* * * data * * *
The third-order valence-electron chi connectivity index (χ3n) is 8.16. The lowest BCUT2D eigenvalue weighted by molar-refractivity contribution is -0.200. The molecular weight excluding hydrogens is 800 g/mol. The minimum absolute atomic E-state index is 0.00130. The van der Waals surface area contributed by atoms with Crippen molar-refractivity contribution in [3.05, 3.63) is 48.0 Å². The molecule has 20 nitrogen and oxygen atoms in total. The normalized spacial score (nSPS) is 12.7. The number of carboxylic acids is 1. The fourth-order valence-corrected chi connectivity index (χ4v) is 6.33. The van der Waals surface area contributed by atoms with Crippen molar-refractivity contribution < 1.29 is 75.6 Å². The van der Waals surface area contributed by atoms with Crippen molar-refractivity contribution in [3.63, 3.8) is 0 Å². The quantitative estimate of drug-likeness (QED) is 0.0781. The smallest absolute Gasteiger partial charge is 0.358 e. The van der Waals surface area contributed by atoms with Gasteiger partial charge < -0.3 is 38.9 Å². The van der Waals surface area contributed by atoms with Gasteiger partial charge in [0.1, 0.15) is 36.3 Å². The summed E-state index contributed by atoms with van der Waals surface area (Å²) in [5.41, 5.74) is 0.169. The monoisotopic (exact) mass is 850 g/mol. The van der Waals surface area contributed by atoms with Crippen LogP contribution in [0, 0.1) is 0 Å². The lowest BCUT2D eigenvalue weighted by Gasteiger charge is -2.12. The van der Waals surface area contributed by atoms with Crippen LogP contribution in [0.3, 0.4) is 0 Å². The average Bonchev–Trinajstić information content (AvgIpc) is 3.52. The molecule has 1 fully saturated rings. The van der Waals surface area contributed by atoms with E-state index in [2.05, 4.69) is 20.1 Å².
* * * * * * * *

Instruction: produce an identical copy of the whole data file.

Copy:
The third-order valence-electron chi connectivity index (χ3n) is 8.16. The lowest BCUT2D eigenvalue weighted by molar-refractivity contribution is -0.200. The molecular weight excluding hydrogens is 800 g/mol. The minimum absolute atomic E-state index is 0.00130. The van der Waals surface area contributed by atoms with Crippen molar-refractivity contribution in [3.05, 3.63) is 48.0 Å². The molecule has 20 nitrogen and oxygen atoms in total. The normalized spacial score (nSPS) is 12.7. The number of carboxylic acids is 1. The fourth-order valence-corrected chi connectivity index (χ4v) is 6.33. The van der Waals surface area contributed by atoms with Crippen molar-refractivity contribution < 1.29 is 75.6 Å². The van der Waals surface area contributed by atoms with Crippen molar-refractivity contribution in [3.63, 3.8) is 0 Å². The quantitative estimate of drug-likeness (QED) is 0.0781. The smallest absolute Gasteiger partial charge is 0.358 e. The van der Waals surface area contributed by atoms with Gasteiger partial charge < -0.3 is 38.9 Å². The van der Waals surface area contributed by atoms with Gasteiger partial charge in [0.1, 0.15) is 36.3 Å². The summed E-state index contributed by atoms with van der Waals surface area (Å²) in [5.41, 5.74) is 0.169. The monoisotopic (exact) mass is 850 g/mol. The van der Waals surface area contributed by atoms with Crippen LogP contribution in [0, 0.1) is 0 Å². The lowest BCUT2D eigenvalue weighted by Gasteiger charge is -2.12. The van der Waals surface area contributed by atoms with Crippen LogP contribution in [0.3, 0.4) is 0 Å². The average Bonchev–Trinajstić information content (AvgIpc) is 3.52. The molecule has 1 fully saturated rings. The van der Waals surface area contributed by atoms with E-state index in [2.05, 4.69) is 20.1 Å².